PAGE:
Sunday, October 28, 2007

3 down 1 to go

I've got one day left of my 3 day weekend.

We've been very restrained this weekend. Ordinarily, I think I'd be doing a lot more snacking while I'm home. Home is a dangerous place for me. When I am outside of the house, I can be as good as gold. I make good choices, I control my portions.

Absent minded eating, or eating because I'm bored, is something that is easy to do while I'm home. Fortunately, this weekend, I've found myself being somewhat restrained.

Activity has improved too this weekend. I've been getting projects done around the house that have been put off for far too long. We got out and did some errands and took a drive and a bit of a walk earlier today. This is really the first weekend that I've felt I've been able to enjoy the beauty of fall.

My hope is that I'm back on the right track again. It's a small amount of progress for me but it's progress nonetheless.

Wednesday, October 24, 2007

Southern Hungary

Do you watch the simpsons?

Remember the episode where Homer had his jaw wired shut? he wrote a note to Mr Burns which read, "so hungry." Mr Burns replied (I'm paraphrasing), "why yes, this music is from Southern Hungary. Good ear!"

Well, I'm south Hungary today. I don't know whether it's because I went back to work today instead of staying in bed an extra day or because I'm really being careful about my food intake. Right now though, my stomach thinks my throat's been cut. Really.

Last night, I watched the first 2 Biggest Loser episodes (I'd DVR'd them but not watched them yet) and boy, nothing kills a craving for a snack like watching that!!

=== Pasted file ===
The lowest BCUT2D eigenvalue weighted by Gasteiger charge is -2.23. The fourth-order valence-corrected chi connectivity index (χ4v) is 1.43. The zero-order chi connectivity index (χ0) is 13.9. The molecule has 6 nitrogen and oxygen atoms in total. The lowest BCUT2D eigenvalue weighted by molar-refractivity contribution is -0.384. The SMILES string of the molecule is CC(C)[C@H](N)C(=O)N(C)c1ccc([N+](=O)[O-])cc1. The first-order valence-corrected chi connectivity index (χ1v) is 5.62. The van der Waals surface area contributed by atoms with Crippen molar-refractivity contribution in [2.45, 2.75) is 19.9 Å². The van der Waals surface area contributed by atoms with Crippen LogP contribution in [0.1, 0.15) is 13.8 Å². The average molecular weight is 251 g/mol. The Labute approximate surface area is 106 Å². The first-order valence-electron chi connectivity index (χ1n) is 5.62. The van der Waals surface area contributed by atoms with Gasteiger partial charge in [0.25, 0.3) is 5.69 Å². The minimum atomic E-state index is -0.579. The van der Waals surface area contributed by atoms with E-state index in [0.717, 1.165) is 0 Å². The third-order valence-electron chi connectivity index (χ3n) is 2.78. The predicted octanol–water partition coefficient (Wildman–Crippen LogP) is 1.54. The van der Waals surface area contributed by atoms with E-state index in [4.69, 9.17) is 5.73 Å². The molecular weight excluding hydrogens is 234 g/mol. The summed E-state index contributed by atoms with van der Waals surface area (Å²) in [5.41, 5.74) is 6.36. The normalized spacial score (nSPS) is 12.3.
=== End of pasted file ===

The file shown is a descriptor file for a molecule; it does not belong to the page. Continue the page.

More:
Well, I guess we need to figure out which combination of turkey & veg we're having for dinner tonight.


Tuesday, October 23, 2007

darn dirty cold

I've been fighting a cold (I think - I wasn't sure if was a cold or allergies) for a couple of weeks now. Work's been nutty busy and I haven't been taking care of myself as well as I probably should have.

Having said that, I'm home today, sick with a cold. I didn't sleep at all last night but I managed to get a little this morning.

The upside of this cold is that I either don't feel like eating or I'm on the soup. Thank goodness for small favours huh?

Wednesday, October 17, 2007

From the New York Times website

We actually do this all the time!

October 17, 2007
The Minimalist
Serving Pasta? Forget What You Learned

LET me propose that you start cooking pasta in a way that might make you the laughingstock of your foodie friends: make more sauce, and serve it on top of less pasta. Do exactly what you’ve learned not to do.

Instead of a pound of pasta for two to four people, make a half, or even a third of a pound. Instead of a cup or two of sauce, make it four cups, or more. Turn the proportions around.

What do you wind up with? Pasta more or less overwhelmed by sauce, which you can view as a cardinal sin or as a moist, flavorful one-dish meal of vegetables with the distinctive, lovable chewiness of pasta. (There is, of course, a tradition of this kind of pasta dish in Italy, but it falls more under the category of minestre, which is closer to soup.) It’s also an easy way to significantly increase your intake of vegetables without adding too many refined carbohydrates, and may, if you’ve abandoned it, get you back into pasta again.

Obviously this won’t work with every sauce — you don’t want to pull this trick with creamy or cheesy ones, or those based on meat — but it works with just about every vegetable you can think of, and with many fish preparations as well.

To understand why this may get you branded as a heretic, think back to the 1970s, when Americans needed even more help cooking than we do now.

Thanks to Marcella Hazan, Giuliano Bugialli and others, we discovered how to cook Italian food at home. And for the first time, many of us were venturing to Italy in search not only of Renaissance art and medieval villages but of the incredible cuisine.

What we found was exactly what Ms. Hazan had been telling us: Americans, even Italian-Americans, drowned their pasta. We poured on ladlefuls of thick tomato sauce and tossed two or three quarter-pound meatballs on top for good measure. We made the pasta itself irrelevant.